• Retain What You Learn: Engaging animations and real-life examples make topics easy to grasp.
  • Be Ready on Test Day: Use the Characteristics and Chemicals of Life chapter exam to be prepared.
  • Get Extra Support: Ask our subject-matter experts any relevant question. They're here to help!
  • Study With Flexibility: Watch videos on any web-ready device.

Students will review:

In this chapter, you'll learn the answers to questions including:

  • What are the different states of matter?
  • How are the atom and the electron shell constructed?
  • How do atomic and mass numbers differ?
  • What are elements, and how do they relate to compounds and elements?
  • What are isotopes and their relationship to average atomic mass?
  • How does the periodic table work?

21 Lessons in Chapter 2: Characteristics & Chemicals of Life: Help and Review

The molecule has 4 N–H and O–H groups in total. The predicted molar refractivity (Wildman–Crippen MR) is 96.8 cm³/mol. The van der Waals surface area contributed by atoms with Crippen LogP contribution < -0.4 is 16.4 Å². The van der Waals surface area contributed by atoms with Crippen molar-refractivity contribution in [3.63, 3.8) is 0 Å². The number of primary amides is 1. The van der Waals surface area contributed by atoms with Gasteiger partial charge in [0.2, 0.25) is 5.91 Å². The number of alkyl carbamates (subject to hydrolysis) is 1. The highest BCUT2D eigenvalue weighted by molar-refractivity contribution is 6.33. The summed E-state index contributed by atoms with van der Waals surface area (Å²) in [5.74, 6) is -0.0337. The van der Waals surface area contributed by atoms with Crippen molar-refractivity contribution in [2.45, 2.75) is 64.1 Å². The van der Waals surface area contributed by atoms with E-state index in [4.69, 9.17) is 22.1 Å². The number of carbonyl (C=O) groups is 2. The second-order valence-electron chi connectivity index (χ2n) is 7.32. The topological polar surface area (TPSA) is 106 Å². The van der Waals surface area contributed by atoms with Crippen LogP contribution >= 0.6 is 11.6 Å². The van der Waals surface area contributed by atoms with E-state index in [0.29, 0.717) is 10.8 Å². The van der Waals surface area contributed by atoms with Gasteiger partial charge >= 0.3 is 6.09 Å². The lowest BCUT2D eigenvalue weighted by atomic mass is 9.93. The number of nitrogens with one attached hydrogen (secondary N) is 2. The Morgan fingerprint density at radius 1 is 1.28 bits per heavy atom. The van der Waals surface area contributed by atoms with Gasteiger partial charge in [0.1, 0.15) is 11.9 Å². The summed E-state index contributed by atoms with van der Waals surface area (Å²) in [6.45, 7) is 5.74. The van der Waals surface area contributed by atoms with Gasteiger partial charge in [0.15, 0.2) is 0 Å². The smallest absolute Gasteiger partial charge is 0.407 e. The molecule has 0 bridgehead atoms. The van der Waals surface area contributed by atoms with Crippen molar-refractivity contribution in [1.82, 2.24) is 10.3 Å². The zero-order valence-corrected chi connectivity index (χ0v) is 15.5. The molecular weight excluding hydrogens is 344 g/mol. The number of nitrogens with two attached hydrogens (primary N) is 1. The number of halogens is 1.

Matter: Physical and Chemical Properties

1. Matter: Physical and Chemical Properties

How are substances identified? There are two major ways we can describe a substance: physical properties and chemical properties. Learn about how chemists use properties to classify matter as either a mixture or a pure substance.

States of Matter: Solids, Liquids, Gases, & Plasma

2. States of Matter: Solids, Liquids, Gases, & Plasma

Learn the four states of matter in the universe: solid, liquid, gas and plasma. Learn about the differences in shape and volume among the four states, which of the states is the most common and why plasma conducts electricity.

The Atom

3. The Atom

Tune into this lesson to find out what matters about matter. What exactly is an atom? And, how do the atoms that make up the elements in the periodic table differ from one another?

The Electron Shell

4. The Electron Shell